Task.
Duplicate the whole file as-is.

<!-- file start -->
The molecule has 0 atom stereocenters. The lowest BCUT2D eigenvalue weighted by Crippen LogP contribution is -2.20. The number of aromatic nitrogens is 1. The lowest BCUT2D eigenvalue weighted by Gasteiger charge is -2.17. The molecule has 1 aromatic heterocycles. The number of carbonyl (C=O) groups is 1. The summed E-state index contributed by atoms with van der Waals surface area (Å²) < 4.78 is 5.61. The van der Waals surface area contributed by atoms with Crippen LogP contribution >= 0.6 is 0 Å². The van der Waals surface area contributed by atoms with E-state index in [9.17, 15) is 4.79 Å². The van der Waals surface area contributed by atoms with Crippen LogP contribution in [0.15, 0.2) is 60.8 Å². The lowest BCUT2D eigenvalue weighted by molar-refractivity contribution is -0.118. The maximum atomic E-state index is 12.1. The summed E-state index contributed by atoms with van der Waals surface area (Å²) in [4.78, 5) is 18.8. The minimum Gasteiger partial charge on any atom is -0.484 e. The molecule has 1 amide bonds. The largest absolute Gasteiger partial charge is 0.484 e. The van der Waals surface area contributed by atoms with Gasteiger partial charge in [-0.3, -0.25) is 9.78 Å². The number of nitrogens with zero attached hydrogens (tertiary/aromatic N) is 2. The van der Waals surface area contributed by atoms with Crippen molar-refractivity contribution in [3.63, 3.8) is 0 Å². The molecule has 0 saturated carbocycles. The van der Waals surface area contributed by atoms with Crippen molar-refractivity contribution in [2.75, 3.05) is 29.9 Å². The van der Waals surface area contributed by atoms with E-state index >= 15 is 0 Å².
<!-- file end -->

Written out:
The molecule has 0 atom stereocenters. The lowest BCUT2D eigenvalue weighted by Crippen LogP contribution is -2.20. The number of aromatic nitrogens is 1. The lowest BCUT2D eigenvalue weighted by Gasteiger charge is -2.17. The molecule has 1 aromatic heterocycles. The number of carbonyl (C=O) groups is 1. The summed E-state index contributed by atoms with van der Waals surface area (Å²) < 4.78 is 5.61. The van der Waals surface area contributed by atoms with Crippen LogP contribution >= 0.6 is 0 Å². The van der Waals surface area contributed by atoms with E-state index in [9.17, 15) is 4.79 Å². The van der Waals surface area contributed by atoms with Crippen LogP contribution in [0.15, 0.2) is 60.8 Å². The lowest BCUT2D eigenvalue weighted by molar-refractivity contribution is -0.118. The maximum atomic E-state index is 12.1. The summed E-state index contributed by atoms with van der Waals surface area (Å²) in [4.78, 5) is 18.8. The minimum Gasteiger partial charge on any atom is -0.484 e. The molecule has 1 amide bonds. The largest absolute Gasteiger partial charge is 0.484 e. The van der Waals surface area contributed by atoms with Gasteiger partial charge in [-0.3, -0.25) is 9.78 Å². The number of nitrogens with zero attached hydrogens (tertiary/aromatic N) is 2. The van der Waals surface area contributed by atoms with Crippen molar-refractivity contribution in [3.63, 3.8) is 0 Å². The molecule has 0 saturated carbocycles. The van der Waals surface area contributed by atoms with Crippen molar-refractivity contribution in [2.75, 3.05) is 29.9 Å². The van der Waals surface area contributed by atoms with E-state index >= 15 is 0 Å².